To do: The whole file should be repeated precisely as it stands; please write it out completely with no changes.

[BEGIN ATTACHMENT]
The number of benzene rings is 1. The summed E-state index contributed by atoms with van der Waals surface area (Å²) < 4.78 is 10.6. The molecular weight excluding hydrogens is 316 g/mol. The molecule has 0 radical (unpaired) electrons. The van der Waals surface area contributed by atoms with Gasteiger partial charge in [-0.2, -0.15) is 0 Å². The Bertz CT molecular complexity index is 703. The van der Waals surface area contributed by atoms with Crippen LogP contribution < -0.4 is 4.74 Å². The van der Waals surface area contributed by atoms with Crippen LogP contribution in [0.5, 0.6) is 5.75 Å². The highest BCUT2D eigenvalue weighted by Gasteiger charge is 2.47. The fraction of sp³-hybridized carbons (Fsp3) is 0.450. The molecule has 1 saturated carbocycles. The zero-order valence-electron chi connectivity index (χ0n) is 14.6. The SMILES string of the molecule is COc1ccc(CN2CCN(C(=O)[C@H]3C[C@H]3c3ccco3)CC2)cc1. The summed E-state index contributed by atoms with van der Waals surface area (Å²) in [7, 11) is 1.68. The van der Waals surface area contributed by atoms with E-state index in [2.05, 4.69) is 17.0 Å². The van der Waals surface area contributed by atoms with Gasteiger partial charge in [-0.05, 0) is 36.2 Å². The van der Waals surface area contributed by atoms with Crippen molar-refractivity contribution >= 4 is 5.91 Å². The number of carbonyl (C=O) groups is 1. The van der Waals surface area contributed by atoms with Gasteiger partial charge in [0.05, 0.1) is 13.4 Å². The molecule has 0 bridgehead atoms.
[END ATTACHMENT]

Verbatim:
The number of benzene rings is 1. The summed E-state index contributed by atoms with van der Waals surface area (Å²) < 4.78 is 10.6. The molecular weight excluding hydrogens is 316 g/mol. The molecule has 0 radical (unpaired) electrons. The van der Waals surface area contributed by atoms with Gasteiger partial charge in [-0.2, -0.15) is 0 Å². The Bertz CT molecular complexity index is 703. The van der Waals surface area contributed by atoms with Crippen LogP contribution < -0.4 is 4.74 Å². The van der Waals surface area contributed by atoms with Crippen LogP contribution in [0.5, 0.6) is 5.75 Å². The highest BCUT2D eigenvalue weighted by Gasteiger charge is 2.47. The fraction of sp³-hybridized carbons (Fsp3) is 0.450. The molecule has 1 saturated carbocycles. The zero-order valence-electron chi connectivity index (χ0n) is 14.6. The SMILES string of the molecule is COc1ccc(CN2CCN(C(=O)[C@H]3C[C@H]3c3ccco3)CC2)cc1. The summed E-state index contributed by atoms with van der Waals surface area (Å²) in [7, 11) is 1.68. The van der Waals surface area contributed by atoms with E-state index in [2.05, 4.69) is 17.0 Å². The van der Waals surface area contributed by atoms with Gasteiger partial charge in [-0.05, 0) is 36.2 Å². The van der Waals surface area contributed by atoms with Crippen molar-refractivity contribution >= 4 is 5.91 Å². The number of carbonyl (C=O) groups is 1. The van der Waals surface area contributed by atoms with Gasteiger partial charge in [0.05, 0.1) is 13.4 Å². The molecule has 0 bridgehead atoms.